Songs sharing similar words, phrases or themes don’t necessarily make for a great journey of worship. Now, don’t get me wrong, I think there’s value in planning thematic worship sets. But some themes just aren’t as easy to find the right songs. Songs can feel forced, and the setlist lacks musical flow.
2. Unfamiliar Songs Are Chosen.
To make it even harder on the team, the worship leader—in an attempt to find songs with the right theme—reaches way back into the archives for oldies, or scours the internet to find new ones.
The result is the same: the team doesn’t know these songs, so more practice and rehearsal is required.
This is not just an issue for the team, but now the congregation is trying to sing a song they don’t know that well.
The last reason I’ll mention is this:
3. The Congregation Might Not Even Be Aware Of It.
I’d be surprised if the average worshiper in your congregation even notices the thematic tie-in between the song and message. Most just want to sing songs that help them meet with God.
If the musical worship does that one way, and your sermon helps them meet God in a different way, that’s not a bad thing.
Steps To Try A Different Approach
Let me give you a framework to try this different approach:
1. Trust the Holy Spirit
I can’t tell you how many times I’ve planned music a month out—not knowing what my teaching pastor is speaking about, and it ties together. I know other worship leaders and senior pastors that experience a similar cohesion.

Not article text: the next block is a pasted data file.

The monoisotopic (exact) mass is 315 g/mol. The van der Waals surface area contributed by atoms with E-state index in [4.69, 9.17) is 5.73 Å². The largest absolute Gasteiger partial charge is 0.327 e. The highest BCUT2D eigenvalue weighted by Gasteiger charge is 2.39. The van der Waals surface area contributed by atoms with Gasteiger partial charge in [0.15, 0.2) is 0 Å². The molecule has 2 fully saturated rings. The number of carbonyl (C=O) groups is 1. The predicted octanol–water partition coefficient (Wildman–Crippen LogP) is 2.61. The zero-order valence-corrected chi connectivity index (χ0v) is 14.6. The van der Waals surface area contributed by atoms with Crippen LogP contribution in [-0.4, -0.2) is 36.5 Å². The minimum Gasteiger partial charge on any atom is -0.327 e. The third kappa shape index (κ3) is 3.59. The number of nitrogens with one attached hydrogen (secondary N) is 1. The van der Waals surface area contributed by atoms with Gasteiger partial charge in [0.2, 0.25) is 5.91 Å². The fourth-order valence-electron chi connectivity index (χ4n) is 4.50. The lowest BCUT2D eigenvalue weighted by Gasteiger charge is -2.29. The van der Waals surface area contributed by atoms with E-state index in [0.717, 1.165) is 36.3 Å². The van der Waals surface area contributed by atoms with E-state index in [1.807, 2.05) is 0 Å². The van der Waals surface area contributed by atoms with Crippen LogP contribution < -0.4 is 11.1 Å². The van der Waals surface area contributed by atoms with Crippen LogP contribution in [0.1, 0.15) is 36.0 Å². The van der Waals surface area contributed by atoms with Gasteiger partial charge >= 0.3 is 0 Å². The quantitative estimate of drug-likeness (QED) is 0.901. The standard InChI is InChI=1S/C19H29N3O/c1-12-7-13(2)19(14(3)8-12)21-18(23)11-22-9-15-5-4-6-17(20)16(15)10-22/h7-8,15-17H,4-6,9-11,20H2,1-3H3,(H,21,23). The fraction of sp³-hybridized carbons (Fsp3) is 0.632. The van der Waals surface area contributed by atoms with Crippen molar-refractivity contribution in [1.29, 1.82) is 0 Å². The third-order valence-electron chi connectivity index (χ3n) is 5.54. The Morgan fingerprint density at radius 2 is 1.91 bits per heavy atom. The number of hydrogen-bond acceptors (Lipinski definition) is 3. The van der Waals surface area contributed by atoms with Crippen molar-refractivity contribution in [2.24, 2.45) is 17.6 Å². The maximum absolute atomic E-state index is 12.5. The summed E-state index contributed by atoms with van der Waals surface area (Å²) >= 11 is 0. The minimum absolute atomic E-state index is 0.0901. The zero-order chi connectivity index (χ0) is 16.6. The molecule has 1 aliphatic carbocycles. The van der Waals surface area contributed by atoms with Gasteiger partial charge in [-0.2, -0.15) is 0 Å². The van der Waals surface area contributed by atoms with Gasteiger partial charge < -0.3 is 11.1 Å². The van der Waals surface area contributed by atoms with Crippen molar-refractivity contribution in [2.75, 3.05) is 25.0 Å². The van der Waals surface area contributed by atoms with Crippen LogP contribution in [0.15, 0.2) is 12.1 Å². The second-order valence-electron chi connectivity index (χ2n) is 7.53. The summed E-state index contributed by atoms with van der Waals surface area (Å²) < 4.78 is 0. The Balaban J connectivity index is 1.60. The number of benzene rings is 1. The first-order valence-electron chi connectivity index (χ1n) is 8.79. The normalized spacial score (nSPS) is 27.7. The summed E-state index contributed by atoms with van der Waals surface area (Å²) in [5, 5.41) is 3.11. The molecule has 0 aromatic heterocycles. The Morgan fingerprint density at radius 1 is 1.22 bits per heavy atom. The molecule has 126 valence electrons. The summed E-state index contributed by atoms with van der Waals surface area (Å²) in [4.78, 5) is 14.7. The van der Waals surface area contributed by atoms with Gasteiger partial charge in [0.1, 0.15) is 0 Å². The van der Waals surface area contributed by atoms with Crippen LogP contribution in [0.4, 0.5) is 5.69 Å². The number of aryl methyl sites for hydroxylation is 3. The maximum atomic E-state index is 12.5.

2. Prepare Hearts; Not a Thematic Set-Up
View the “worship through music” time as its own space to meet God, rather than a preparatory piece for the message. If people meet God during the musical worship, won’t they be that much more prepared to hear the Word?
3. Create a Compromise
Connecting to the theme of the message doesn’t have to be all or nothing.
Create a compromise that allows the worship leader to plan most of the songs in advance of your message planning.
However, ask him/her to leave space for a song before or after the message that will help reinforce the theme of the message. It’s still not ideal in the practice realm, but most teams can handle it—especially if the other songs are well-prepared
4. Give It a Shot
If you’re not convinced, try it for time. But give this trial enough time, at least three or four months. The leader and team need time to adjust to this.
5. Raise the Bar
This new found freedom to prepare in advance should raise the quality of the music and the flow of the worship service.
If the team still comes in unprepared to the rehearsal after having been given their music in advance, then the issue is now their failure to practice on their own.
If this is the case, you as the chief “lead worshiper” of your church should consider having a heart-to-heart—first with your worship leader, then with the whole team. An exhortation from you will carry a lot of weight.
Your worship team’s preparation and confidence will do amazing things for your Sunday morning worship experience. You can help give them that by allowing your worship leader to plan music out ahead of time.
This article was originally published March 2014. Last update: July 14, 2020